Story by Karen Paton-Evans
Photography by Scott Maclean
While all comedians must learn to sell themselves – to the audience, agents, producers and fellow comics, Windsor’s Dave Merheje unwittingly fell into training by joining his buddy at St. Clair College to study advertising and marketing.
“My mom wanted me to go to school,” Dave says. “Not that I don’t think education is key and amazing; my mind was just on entertainment. I never thought about doing anything else.”
After graduation, Dave handed his diploma to his mom and headed to Toronto to pursue his love of stand-up. “She said, ‘You where born to do comedy and you’re natural up there,’” he recalls. Proving he has what it takes to make it in show business, Dave, now 38, has been scoring laughs in clubs, stand-up competitions, CBC, Netflix and countless other stages.
When his 2018 release “Good Friend Bad Grammar” won the 2019 JUNO award for comedy album of the year, Dave was elated. Thanking his team, he says, “We put in a lot of work. It’s beautiful to get rewarded. It’s one of the best experiences I’ve ever had.”
WL: Were your knees knocking the first time you did stand-up and tried out your bit at Yuk Yuk’s Comedy Club in Windsor?
DM: “I was around 19, 20. I was doing it sporadically because I didn’t understand the concept of building material or any of that stuff. I really had no idea what I was doing. I was so nervous. I think I talked so fast, I wasn’t making any sense. It got better.”
WL: For years now, you have been making a lot of people everywhere laugh out loud. How did it feel to represent Canada on Comedians of the World series on the 2019 Netflix Special, Beautifully Manic?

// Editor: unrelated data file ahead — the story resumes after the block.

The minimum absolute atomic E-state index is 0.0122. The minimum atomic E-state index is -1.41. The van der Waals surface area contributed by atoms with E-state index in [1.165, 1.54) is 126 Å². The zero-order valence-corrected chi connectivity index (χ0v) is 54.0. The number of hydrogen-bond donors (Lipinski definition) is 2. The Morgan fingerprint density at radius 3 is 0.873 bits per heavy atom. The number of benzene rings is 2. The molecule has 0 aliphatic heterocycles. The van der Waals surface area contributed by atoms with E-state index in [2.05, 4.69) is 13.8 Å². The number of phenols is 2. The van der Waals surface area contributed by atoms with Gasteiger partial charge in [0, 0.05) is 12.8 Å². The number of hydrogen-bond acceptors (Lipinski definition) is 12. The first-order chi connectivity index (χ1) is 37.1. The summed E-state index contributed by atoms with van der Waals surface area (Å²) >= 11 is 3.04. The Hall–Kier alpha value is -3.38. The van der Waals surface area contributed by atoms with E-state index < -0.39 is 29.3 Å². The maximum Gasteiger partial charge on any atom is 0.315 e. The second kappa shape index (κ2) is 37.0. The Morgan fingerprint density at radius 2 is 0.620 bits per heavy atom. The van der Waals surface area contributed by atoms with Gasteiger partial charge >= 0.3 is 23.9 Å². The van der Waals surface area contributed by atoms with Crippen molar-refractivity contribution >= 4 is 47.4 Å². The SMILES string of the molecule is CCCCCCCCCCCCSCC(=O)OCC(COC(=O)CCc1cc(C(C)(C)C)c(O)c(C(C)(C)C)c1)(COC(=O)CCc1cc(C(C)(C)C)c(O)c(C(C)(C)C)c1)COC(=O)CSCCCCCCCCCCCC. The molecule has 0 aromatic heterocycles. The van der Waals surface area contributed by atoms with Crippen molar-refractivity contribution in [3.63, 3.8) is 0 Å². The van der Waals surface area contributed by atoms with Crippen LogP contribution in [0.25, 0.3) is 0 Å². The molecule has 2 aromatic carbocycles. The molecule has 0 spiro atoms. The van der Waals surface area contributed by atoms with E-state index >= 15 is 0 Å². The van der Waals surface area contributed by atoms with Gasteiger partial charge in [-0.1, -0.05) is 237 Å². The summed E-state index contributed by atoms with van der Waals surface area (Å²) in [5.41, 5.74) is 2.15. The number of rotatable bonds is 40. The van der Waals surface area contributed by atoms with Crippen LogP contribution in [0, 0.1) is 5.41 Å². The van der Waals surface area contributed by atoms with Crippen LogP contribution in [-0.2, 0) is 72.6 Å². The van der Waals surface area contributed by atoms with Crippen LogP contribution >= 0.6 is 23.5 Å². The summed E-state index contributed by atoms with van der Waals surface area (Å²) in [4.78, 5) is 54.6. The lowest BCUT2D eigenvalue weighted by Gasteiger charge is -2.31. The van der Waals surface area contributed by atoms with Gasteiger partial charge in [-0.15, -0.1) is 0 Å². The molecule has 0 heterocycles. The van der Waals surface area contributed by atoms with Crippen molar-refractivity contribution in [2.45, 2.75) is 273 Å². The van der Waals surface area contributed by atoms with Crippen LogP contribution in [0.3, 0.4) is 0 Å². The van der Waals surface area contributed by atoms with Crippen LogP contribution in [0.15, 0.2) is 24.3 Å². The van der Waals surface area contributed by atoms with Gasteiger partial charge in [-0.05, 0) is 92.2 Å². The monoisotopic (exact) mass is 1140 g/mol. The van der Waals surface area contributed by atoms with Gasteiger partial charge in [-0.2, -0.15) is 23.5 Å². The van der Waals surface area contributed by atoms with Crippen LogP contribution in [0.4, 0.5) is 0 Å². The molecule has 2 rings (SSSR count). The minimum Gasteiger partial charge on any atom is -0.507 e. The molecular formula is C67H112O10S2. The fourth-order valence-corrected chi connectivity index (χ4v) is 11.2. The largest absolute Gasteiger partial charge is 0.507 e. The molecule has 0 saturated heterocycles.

DM: “There were a total of 8 Canadians – 4 English-speaking and 4 French-speaking….I think they picked a great bunch to represent Canada, for sure. I think people watching will not be disappointed. And if you are disappointed, that’s on you - and you have to get your life together.”
WL: When you accepted your JUNO award on March 19, you thanked your dad, Jean, who was in the audience, and credited him as “the source of my comedy.”
DM: “He came for three days: the comedy show Friday, Saturday was the gala and Sunday was the televised taping….he had a great time….it was great that he was there to see that happen. I would say my whole family is very much the source of my comedy, from him, my mom, my sister, my two brothers, my nieces and my brother-in-law. My dad is a funny, funny character. He makes us laugh so much.”
WL: You have mentioned that your dad has no filter in his head. Do you figure those genetics were passed on to you?
DM: “From what I know, I don’t think he censors himself at all….there’s never a point where I think, ‘Oh, he held back there.’ I take after him and my mom, as well. She’s great at telling stories. She’s a bit more of a worrier….I get the anxiety and worry from her and I get the weirdness, quirkiness from him. [My family] are all storytellers. But I don’t think they’re aware that they’re doing it like a comedian is; it’s just who they are….it’s always funny in the house.”